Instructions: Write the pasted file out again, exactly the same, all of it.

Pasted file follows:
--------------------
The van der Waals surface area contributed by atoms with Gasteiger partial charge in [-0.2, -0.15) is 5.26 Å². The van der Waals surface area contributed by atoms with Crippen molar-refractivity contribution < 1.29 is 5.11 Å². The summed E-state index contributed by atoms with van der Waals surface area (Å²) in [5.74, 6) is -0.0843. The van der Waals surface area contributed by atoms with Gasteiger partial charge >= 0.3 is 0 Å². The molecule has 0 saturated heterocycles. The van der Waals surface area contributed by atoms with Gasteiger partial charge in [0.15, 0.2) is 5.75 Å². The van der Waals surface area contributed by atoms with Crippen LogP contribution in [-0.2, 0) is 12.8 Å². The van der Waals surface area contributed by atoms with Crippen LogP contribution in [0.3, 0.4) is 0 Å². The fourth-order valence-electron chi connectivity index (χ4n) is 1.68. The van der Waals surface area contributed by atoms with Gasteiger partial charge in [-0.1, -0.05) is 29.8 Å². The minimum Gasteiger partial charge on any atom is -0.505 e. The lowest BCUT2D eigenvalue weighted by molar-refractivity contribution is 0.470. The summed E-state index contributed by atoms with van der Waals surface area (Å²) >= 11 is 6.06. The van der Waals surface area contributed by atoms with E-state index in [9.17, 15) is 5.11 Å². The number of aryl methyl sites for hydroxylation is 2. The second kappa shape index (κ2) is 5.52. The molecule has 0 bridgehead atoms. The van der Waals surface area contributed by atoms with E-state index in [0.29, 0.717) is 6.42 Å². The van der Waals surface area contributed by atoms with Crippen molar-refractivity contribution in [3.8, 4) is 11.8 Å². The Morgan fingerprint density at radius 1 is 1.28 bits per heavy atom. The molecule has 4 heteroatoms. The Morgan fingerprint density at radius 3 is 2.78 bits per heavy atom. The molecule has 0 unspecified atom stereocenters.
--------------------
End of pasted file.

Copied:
The van der Waals surface area contributed by atoms with Gasteiger partial charge in [-0.2, -0.15) is 5.26 Å². The van der Waals surface area contributed by atoms with Crippen molar-refractivity contribution < 1.29 is 5.11 Å². The summed E-state index contributed by atoms with van der Waals surface area (Å²) in [5.74, 6) is -0.0843. The van der Waals surface area contributed by atoms with Gasteiger partial charge >= 0.3 is 0 Å². The molecule has 0 saturated heterocycles. The van der Waals surface area contributed by atoms with Gasteiger partial charge in [0.15, 0.2) is 5.75 Å². The van der Waals surface area contributed by atoms with Crippen LogP contribution in [-0.2, 0) is 12.8 Å². The van der Waals surface area contributed by atoms with Crippen LogP contribution in [0.3, 0.4) is 0 Å². The fourth-order valence-electron chi connectivity index (χ4n) is 1.68. The van der Waals surface area contributed by atoms with Gasteiger partial charge in [-0.1, -0.05) is 29.8 Å². The minimum Gasteiger partial charge on any atom is -0.505 e. The lowest BCUT2D eigenvalue weighted by molar-refractivity contribution is 0.470. The summed E-state index contributed by atoms with van der Waals surface area (Å²) >= 11 is 6.06. The van der Waals surface area contributed by atoms with E-state index in [9.17, 15) is 5.11 Å². The number of aryl methyl sites for hydroxylation is 2. The second kappa shape index (κ2) is 5.52. The molecule has 0 bridgehead atoms. The van der Waals surface area contributed by atoms with E-state index in [0.29, 0.717) is 6.42 Å². The van der Waals surface area contributed by atoms with Crippen molar-refractivity contribution in [3.8, 4) is 11.8 Å². The Morgan fingerprint density at radius 1 is 1.28 bits per heavy atom. The molecule has 4 heteroatoms. The Morgan fingerprint density at radius 3 is 2.78 bits per heavy atom. The molecule has 0 unspecified atom stereocenters.